The White House is one of the world’s most iconic structures. Famously situated at 1600 Pennsylvania Avenue in Washington, D.C., this beacon of democracy and freedom serves as the both the official residence and principal workplace of the President of the United States. It has functioned as such since John Adams assumed the Presidency in 1800. Only George Washington was bereft of the opportunity to use the building while in office. Washington does figure prominently in the history of the White House, however. Among other things, he chose the site for the stately mansion.
In 1790, an Act of Congress established the city that we now know as Washington, D.C. The main purpose of this city, as it remains today, would be to serve as the seat of the federal government of the United States. Together with the renowned city planner, Pierre L’Enfant, President George Washington went to task choosing the site for what would become the White House. A contest was staged to find a builder, and the winner of this contest was an Irish architect named James Hoban. In large part, Hoban modeled the President’s home after the Leinster House in Dublin, Ireland. There is speculation that the Chateau de Rastignac in La Bachellerie was also a major inspiration. Work on the White House began in 1792 and was completed in 1800. The façade, it is worth noting, is made of the same stone that was used to construct the Capitol.
White House Photo
The famous mansion has been altered and expanded on more than once occasion since its completion. On one occasion during the War of 1812, the White House was actually set ablaze by the British Army. This, as you might imagine, led to a significant reconstruction effort. Today, the White House boasts 132 rooms and 35 bathrooms, and while it has undergone noticeable changes over the years, it remains closely associated with James Hoban’s original design. Thus, among other things, it is a wonderful link to the past.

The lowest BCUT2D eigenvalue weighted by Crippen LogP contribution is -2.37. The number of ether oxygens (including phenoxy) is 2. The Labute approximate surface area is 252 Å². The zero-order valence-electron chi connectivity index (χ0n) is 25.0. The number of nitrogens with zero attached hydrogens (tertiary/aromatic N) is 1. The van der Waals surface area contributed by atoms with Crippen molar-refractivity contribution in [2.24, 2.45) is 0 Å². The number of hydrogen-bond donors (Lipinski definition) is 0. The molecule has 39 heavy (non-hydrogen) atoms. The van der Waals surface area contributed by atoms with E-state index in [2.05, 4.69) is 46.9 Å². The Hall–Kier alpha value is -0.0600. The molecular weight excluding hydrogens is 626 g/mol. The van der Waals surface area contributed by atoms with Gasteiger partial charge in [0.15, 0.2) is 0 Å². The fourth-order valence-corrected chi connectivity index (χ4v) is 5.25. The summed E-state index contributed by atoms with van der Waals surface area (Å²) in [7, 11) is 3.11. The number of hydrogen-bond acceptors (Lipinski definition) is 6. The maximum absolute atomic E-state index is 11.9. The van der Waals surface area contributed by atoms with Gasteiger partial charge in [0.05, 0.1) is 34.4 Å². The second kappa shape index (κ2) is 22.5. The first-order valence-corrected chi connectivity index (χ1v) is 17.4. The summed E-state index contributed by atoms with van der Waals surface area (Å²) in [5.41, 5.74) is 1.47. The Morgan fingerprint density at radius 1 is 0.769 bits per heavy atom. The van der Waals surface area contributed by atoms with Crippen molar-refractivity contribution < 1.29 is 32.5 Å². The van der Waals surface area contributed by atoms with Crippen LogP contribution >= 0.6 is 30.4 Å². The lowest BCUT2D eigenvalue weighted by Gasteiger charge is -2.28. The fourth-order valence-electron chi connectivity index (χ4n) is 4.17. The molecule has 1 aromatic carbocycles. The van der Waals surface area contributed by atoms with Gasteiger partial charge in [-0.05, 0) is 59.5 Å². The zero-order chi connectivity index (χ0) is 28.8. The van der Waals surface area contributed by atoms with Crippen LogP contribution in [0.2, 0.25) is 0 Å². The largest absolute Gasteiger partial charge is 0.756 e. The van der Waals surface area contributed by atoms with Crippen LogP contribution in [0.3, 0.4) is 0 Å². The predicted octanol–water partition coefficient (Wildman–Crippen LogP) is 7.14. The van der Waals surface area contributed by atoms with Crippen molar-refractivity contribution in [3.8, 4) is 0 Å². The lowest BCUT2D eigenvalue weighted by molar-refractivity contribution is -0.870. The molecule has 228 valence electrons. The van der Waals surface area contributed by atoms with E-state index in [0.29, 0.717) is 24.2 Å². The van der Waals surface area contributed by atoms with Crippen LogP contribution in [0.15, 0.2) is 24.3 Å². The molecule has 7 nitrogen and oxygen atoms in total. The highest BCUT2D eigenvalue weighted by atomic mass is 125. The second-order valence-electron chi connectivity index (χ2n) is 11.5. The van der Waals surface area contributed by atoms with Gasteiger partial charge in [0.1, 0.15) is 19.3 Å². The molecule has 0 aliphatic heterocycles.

The White House address – 1600 Pennsylvania Ave., Washington, D.C. – is one of the most famous addresses in the world. This address puts the President’s home to the near north of the National Mall. The only thing that separates the White House from the National Mall is “The Ellipse,” which serves as a public park and the annual home of the National Christmas Tree. The National Mall, it should be noted, stretches between the Capitol and the Lincoln Memorial and is where many of the other most famous Washington, D.C. attractions can be found. Bordering it to the west is the Potomac River. As you can imagine, the White House and National Mall areas are major targets for tourists. Crowds outside of the White House tend to be biggest at midday and in the early evening. Parking is restricted near the White House and the National Mall, in which case most people rely on public transportation and walking when exploring the area. Tip: the afternoon light is nice for White House picture taking. Just remember that photographers are not allowed to use tripods when taking pictures of the White House.
Hotels Near The White House
Hotels Near The White House
Many Washington, D.C. visitors choose to stay near the White House and the National Mall. This is easy to understand. Nowhere else in the city will you find a higher concentration of major landmarks and attractions. The closest DC hotel to the White House is the luxurious the Hay-Adams. In fact, it lies just across Lafayette Square from the President’s house. Delightfully, the Hay-Adams Hotel’s slogan is “Where nothing is overlooked but the White House.” Plenty of other hotels that are found in the Midtown or Capitol Hill/National Mall areas can also serve the needs of those who wish to stay within close proximity of the White House and the National Mall. Prime examples include the St. Regis Washington, D.C. (pictured), the Sofitel Lafayette Square, and the Donovan House. The list doesn’t end there, so if you want to be able to walk to the White House from your DC hotel, there are sufficient options.